12. 12. Scientific Literature
    13. 13. Do you know the difference between a magazine and a journal? • Written by scientists • First reporting of research results • Peer review  suitability for publication  credibility  quality control • Written by journalists • Sometimes a first person account • Often a synthesis of several sources
    14. 14. Some terms to be aware of…. • Citation – reference to a source, so that someone can find this again • Abstract – summary of a published work • Peer-reviewed article – before publication, article is evaluate & edited by experts • DOI – Digital Object Identifier, unique number for each digital publication
    15. 15. Finding Scientific Articles • PubMed – huge database of biomedical literature from MEDLINE, life science journals, and online books. Citations may include links to full-text content from PubMed Central and publisher web sites. • Google Scholar – Google for scholarly articles and publications
    16. 16. PubMed – huge database of biomedical literature from MEDLINE, life science journals, and online books. Citations may include links to full-text content from PubMed Central and publisher web sites.
    17. 17. Review Article • Summarize current literature on a topic and provide an analysis of the topic. • Great to gain a thorough understanding of a topic
    18. 18. articles, theses, books, abstracts and court opinions, from academic publishers, professional societies, online repositories, universities and other web sites.
    19. 19. Finding Full Text • Always check Google Scholar first; .pdf may be available or put article title “in quotation marks” • College or University libraries offer walk-in access to licensed resources • Public libraries may offer access • Purchase from publisher – around $39/article • Use an article service such as DeepDyve
    20. 20. Government websites offer access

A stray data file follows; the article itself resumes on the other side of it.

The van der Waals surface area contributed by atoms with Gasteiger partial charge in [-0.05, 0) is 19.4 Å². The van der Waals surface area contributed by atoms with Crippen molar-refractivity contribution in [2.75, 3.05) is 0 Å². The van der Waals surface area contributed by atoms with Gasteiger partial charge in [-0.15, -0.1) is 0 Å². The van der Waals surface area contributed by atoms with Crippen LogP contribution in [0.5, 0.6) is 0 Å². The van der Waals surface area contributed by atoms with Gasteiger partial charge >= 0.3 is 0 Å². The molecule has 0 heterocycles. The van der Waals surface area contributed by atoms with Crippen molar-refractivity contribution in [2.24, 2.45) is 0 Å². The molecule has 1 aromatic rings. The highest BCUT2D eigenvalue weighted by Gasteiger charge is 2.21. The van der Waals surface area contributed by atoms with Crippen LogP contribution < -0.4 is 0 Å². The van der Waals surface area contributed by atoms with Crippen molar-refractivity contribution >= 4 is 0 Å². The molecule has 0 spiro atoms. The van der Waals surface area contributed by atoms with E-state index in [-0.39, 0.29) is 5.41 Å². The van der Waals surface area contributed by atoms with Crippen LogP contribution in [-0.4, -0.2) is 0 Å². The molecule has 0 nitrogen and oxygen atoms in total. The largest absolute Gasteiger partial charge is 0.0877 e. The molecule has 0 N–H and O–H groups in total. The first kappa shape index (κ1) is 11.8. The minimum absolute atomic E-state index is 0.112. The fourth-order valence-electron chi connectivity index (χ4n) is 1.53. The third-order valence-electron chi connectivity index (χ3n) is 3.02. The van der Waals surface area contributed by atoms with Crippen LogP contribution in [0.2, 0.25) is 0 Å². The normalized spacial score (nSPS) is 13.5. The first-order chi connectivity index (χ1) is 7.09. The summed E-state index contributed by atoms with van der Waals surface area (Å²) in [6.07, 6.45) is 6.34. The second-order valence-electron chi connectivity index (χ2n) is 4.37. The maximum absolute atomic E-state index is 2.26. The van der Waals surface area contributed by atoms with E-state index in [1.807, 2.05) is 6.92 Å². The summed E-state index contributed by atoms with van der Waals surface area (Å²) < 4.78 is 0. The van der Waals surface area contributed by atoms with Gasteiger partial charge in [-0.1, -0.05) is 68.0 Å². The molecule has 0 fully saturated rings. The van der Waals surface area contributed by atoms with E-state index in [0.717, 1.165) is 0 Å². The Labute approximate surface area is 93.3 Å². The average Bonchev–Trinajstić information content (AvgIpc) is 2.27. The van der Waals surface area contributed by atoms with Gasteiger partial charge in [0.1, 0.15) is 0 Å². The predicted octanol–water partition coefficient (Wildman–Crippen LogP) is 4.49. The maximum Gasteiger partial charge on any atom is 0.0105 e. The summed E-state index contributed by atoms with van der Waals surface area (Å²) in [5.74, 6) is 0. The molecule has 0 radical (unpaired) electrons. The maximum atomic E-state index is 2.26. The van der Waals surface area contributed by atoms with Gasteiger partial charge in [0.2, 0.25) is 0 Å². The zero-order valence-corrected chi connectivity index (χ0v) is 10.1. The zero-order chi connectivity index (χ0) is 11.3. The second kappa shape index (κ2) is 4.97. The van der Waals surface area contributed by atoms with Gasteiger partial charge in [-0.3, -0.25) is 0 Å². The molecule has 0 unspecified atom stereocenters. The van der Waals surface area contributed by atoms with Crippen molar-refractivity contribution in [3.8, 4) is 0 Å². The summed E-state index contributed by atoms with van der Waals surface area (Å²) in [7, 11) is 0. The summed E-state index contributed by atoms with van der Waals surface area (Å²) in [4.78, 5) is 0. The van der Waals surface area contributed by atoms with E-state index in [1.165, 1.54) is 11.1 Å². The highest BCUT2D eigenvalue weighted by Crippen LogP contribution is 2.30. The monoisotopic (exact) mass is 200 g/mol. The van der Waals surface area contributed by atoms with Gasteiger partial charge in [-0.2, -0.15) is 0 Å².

21. 21. “article title in quotation marks”
    22. 22. Purchasing Access to Articles • Societies often offer journal subscriptions to their members • From publishers, usually around $39 per article • Use an article service such as DeepDyve
    23. 23. Deepdyve • Free account with DeepDyve gets you free access to full-text articles for five minutes a day • $20 for five 30-day rentals, or $40/month for 40 monthly rentals • Cannot print or download articles unless you purchase them • Deepdyve offers individual & group plans for article rentals & purchases
    24. 24. Searched for “bath salts” analysis chose ‘Chemistry’ as subject area
    25. 25. Questions???
    26. 26. More about
    27. 27. Using Ggle Scholar Smarter… • Creating a Google Scholar profile allows Google Scholar provide links of interest • Set ‘Library Links’ if affiliated with a college library • Sign up for ‘Alerts’ in your area of interest • Use ‘Advanced Search’ to be more specific • Read the abstracts of articles before requesting
    28. 28. Keep up with literature in your field…..
    29. 29. RSS Alerts • Set up RSS feeds in Google Scholar to be alerted when new articles in your field of interest are published. (I use Scopus to do this). • Can set up alerts from many resources– by author or topic • Be cognizant of the amount of information you might get….
    30. 30. Advanced Search Techniques
    31. 31. Advanced Search
    32. 32. Appropriate Use of Electronic Resources Policy Scroll down page Advanced Search
    33. 33. To specify language that results should appear in Appropriate Use of Electronic Resources Policy
    34. 34. To specify that result should only appear in one file type e.g. in ppt, pdf Appropriate Use of Electronic Resources Policy
    35. 35. To specify site or domain of result e.g. .edu, .gov, .org Appropriate Use of Electronic Resources Policy
    36. 36. Google Search Operators When you search using an operator, don't add any spaces between the operator and your query. A search for will work, but site: will not. Exclude a word; -query Search within a site or domain site:query Search for pages that link to a URL link:query Search for either word query OR query
    37. 37. Questions???